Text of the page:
"The vice president happened to be in the room and I went over to him and said, 'If you were in my shoes, with the draft breathing down your neck, would you stay in this store or get a defense job for more money?'

'I'm a company man,' he said. 'I'd stay with the company.'

"We left it at that. But I didn't realize that he thought I was quitting ... and he told the store manager. When I came back to work that night, the manager was standing in front of the store and he was angry because I hadn't told him first that I was quitting. Well, I told him I'd give him two weeks' notice. And the next Saturday night, he fired me.

"One of my buddies had a brother working at Cargill's in Maumee and I went there to work on construction for what turned out to be a two-week job. The second Friday I was there, I got my notice to report to the Erie Proving Grounds near Camp Perry to take my physical. I took my physical, but I also rented a room and got a Civil Service job there in the shipping department. The pay was $1,260 a year ... about $5.52 a work day."

Tank Destroyer

Bernie was inducted into the Army at the Wall Street Armory in Toledo on December 15th, 1942. He was in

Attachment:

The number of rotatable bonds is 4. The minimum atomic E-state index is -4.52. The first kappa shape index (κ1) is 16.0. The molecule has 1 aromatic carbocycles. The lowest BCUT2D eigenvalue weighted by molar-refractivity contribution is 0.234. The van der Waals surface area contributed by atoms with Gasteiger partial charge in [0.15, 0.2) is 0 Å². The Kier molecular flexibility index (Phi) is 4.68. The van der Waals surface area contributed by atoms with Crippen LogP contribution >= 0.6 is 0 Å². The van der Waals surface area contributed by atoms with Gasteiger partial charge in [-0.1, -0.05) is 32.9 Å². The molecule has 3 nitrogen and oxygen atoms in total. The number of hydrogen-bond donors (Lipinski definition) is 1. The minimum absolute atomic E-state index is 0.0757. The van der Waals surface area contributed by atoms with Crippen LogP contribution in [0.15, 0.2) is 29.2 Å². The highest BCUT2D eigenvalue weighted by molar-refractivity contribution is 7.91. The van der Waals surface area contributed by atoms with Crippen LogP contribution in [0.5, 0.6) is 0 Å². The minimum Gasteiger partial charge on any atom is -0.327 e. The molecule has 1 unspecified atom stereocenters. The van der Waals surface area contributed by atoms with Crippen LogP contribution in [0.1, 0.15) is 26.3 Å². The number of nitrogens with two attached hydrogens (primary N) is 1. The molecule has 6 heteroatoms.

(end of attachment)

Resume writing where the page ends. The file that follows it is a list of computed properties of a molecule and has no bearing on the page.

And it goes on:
"... for the duration, plus six months."

"On December 22nd, I reported to Camp Perry," he says. "There were 24 of us from the Bowling Green area in the same outfit, including my best friend and next-door neighbor, along with a fella I'd gone to church with. On Christmas Day in 1942, I was doing KP at Camp Perry. On the 27th, we shipped out by train for Camp Hood, Texas ... the home of the tank destroyers.

"Of course, the Army wasn't about to share any information with us and we didn't have any idea where we were going when we left Camp Perry. We kept looking out of the train at automobile license plates and highway route markers to figure out what states we were going through.

"One of the fellas with me had requested the Air Force. There were lots of air bases in Texas. And when it became apparent we were going there, he was real happy about it.

"I'd requested an assignment with ordnance, since I'd worked with that at the proving ground. Well, when we disembarked from the train, all the trucks waiting for us were from the 608th Tank Destroyer Battalion. No Air Force. No ordnance."

After three weeks in Texas for shots and orientation, Bernie's outfit was shipped to Fort Leonard Wood, Missouri for basic training.